There are advertisements on the streets, on magazines, newspapers, debit or credit cards, televisions and radio stations, wall, buses, train stations, and all sorts of media forms. With this amount of advertisements, people are almost immune to their intended effect (Poynor, 2006). This paper aims to demonstrate that when people see the advertisements repeatedly, they get used to them, and become disinterested. Some of them may see the advertisements and assume they were intended for them to buy the product. Consumers get irritated and may no longer want to look at the adverts. Other consumers are now used to the advertisements, that they no longer consider them important. Take an example of an ATM card that a consumer uses for various purposes. The adverts printed on the card, like the brand names and logos, are expected to remind the customer, and entice others. These prints in the cards are no longer recognized, and consumers generalize such cards as either debit or credit cards, without much consideration of the brands, companies and difference in services (Poynor, 2006). The aim of advertisement has lost meaning. This paper will show this through a description of the effect of too many advertisements that people are exposed to, as described in Poynor’s article.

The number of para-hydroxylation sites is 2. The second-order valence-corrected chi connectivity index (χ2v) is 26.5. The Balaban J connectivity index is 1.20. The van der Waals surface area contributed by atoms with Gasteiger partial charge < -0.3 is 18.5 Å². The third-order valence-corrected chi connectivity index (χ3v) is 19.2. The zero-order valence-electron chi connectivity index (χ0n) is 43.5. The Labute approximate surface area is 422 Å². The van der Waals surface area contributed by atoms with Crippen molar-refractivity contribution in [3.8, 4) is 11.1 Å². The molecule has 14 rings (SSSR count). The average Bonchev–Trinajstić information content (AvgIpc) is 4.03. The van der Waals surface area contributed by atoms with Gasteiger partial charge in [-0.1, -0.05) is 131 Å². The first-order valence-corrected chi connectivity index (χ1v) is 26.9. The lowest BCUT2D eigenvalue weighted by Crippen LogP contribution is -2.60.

In order to show how the purpose of advertisement is lost, it is important to know the purpose of an advertisement. There are various purposes of advertisements. The common aim, however, is to inform the consumer about a service or a product, so that the consumer can purchase the product. This contributes to increased sales. Advertisements do more than just informing the consumer. Advertisement can serve as a means of convincing the consumer to buy the product, a means of reminding the consumer that the product or service still exists, and a way of showing off what the company has got, and educating the consumers about the product or service. Parameswaran (2004) indicates that